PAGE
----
Decision Theory Definition, Examples, Types, How it Works?

I’ve always seen the distinction as decision theory is a game against nature,while game theory is about a game against an opponent who was also making a decision. I guess game theory is more about games, whereas decision theory could be me deciding whether to walk home or take the bus. It emphasised that in actual human decision-making “losses loom larger than gains”, people are more focused on changes in their utility states than the states themselves and estimation of subjective probabilities is severely biased by anchoring.

decision theory is concerned with

The vNM theorem effectively shores up the gaps in reasoning by shifting attention back to the preference relation. In addition to Transitivity and Completeness, vNM introduce further principles governing rational preferences over lotteries, and show that an agent’s preferences can be represented as maximising expected utility whenever her preferences satisfy these principles. In contrast, descriptive decision theory is concerned with describing observed behaviors often under the assumption that those making decisions are behaving under some consistent rules.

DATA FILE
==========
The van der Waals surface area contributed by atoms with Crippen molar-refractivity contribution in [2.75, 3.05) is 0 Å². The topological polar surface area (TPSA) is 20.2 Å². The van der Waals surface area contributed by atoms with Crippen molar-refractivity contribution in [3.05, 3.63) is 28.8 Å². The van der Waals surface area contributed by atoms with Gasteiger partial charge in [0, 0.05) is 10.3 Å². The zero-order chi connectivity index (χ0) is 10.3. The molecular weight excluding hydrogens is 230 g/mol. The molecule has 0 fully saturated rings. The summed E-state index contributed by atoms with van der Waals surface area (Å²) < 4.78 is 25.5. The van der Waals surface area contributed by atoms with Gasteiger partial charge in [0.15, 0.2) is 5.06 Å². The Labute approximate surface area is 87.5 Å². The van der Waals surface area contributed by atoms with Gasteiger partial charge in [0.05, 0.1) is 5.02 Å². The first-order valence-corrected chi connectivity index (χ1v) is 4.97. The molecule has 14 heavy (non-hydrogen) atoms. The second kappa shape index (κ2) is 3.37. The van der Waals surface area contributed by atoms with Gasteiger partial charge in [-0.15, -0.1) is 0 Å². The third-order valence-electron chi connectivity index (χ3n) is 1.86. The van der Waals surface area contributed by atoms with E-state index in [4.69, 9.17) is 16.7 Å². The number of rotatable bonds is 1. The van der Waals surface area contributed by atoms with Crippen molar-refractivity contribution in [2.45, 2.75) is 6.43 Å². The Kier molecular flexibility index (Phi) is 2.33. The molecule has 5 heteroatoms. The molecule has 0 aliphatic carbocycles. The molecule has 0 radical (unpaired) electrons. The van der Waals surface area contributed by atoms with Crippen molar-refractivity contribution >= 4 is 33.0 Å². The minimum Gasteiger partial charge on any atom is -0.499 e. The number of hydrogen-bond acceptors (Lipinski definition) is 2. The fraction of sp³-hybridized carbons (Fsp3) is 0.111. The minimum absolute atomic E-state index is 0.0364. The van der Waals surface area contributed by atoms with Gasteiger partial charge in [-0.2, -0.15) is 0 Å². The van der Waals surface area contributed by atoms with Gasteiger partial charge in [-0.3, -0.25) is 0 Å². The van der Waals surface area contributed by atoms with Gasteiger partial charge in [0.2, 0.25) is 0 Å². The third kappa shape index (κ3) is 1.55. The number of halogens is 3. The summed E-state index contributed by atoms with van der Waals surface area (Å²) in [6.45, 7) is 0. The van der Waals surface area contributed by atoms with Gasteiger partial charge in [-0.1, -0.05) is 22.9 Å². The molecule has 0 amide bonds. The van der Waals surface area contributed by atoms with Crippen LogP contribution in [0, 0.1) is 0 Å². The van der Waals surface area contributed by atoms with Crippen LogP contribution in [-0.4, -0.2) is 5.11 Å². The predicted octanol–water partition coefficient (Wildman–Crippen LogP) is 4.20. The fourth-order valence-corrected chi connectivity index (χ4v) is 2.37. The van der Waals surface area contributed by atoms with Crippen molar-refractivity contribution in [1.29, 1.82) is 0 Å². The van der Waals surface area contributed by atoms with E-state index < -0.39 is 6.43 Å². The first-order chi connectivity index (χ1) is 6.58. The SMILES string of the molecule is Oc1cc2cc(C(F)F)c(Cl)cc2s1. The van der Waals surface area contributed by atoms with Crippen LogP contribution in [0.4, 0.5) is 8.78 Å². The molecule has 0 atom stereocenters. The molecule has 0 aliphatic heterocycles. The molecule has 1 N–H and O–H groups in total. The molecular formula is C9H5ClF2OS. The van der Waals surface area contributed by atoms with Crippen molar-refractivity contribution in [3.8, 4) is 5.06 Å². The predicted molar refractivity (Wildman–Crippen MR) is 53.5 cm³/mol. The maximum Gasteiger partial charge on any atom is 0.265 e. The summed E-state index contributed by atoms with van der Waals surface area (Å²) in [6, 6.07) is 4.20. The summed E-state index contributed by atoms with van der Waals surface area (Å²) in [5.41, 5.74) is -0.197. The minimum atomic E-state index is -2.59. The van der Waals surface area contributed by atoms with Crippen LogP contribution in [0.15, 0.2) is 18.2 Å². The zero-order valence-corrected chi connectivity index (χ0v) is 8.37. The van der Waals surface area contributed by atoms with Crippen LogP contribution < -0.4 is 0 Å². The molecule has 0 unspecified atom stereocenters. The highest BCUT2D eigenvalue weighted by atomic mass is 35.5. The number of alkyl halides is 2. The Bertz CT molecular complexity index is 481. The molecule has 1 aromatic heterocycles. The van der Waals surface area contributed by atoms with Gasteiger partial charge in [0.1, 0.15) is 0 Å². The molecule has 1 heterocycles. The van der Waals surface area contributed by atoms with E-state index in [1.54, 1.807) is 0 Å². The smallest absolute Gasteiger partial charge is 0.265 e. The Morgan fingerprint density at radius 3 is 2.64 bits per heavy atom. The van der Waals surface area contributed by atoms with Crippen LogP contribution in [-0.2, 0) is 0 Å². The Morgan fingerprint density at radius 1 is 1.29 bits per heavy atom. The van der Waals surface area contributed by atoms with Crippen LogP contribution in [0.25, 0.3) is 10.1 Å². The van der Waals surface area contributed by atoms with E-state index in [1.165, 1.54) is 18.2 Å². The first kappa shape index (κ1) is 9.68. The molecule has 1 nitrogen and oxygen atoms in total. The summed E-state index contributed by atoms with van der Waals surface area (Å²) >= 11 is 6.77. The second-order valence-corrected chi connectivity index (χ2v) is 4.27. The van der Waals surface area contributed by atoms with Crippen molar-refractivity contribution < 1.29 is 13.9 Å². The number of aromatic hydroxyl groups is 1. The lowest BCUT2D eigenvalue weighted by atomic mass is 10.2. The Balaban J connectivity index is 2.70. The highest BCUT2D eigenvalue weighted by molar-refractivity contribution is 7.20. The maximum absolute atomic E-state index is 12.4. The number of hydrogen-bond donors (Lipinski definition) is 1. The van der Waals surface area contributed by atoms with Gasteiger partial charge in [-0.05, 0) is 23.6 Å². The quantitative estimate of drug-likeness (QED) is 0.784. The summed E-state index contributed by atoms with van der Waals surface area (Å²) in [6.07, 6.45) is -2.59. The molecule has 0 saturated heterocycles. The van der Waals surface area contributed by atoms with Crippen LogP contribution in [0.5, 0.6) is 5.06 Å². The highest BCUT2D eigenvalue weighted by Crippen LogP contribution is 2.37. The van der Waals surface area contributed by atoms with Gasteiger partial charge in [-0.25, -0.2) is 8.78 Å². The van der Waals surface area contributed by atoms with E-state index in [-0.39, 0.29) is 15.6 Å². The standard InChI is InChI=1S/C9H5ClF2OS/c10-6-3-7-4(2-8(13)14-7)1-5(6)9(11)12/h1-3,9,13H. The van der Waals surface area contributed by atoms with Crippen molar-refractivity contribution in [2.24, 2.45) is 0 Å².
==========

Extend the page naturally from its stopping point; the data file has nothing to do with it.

Although Tversky’s results were later replicated, it should be noted that there is ongoing controversy surrounding the level of empirical support for intransitive preference (see Regenwetter et al. 2011 for a recent literature review). There has been recent interest in yet a further challenge to expected utility theory, namely, the challenge from unawareness. In fact, unawareness presents a challenge for all extant normative theories of choice. To keep things simple, we shall however focus on Savage’s expected utility theory to illustrate the challenge posed by unawareness. It can actually be seen as a weak version of Independence and the Sure Thing Principle, and it plays a similar role in Jeffrey’s theory.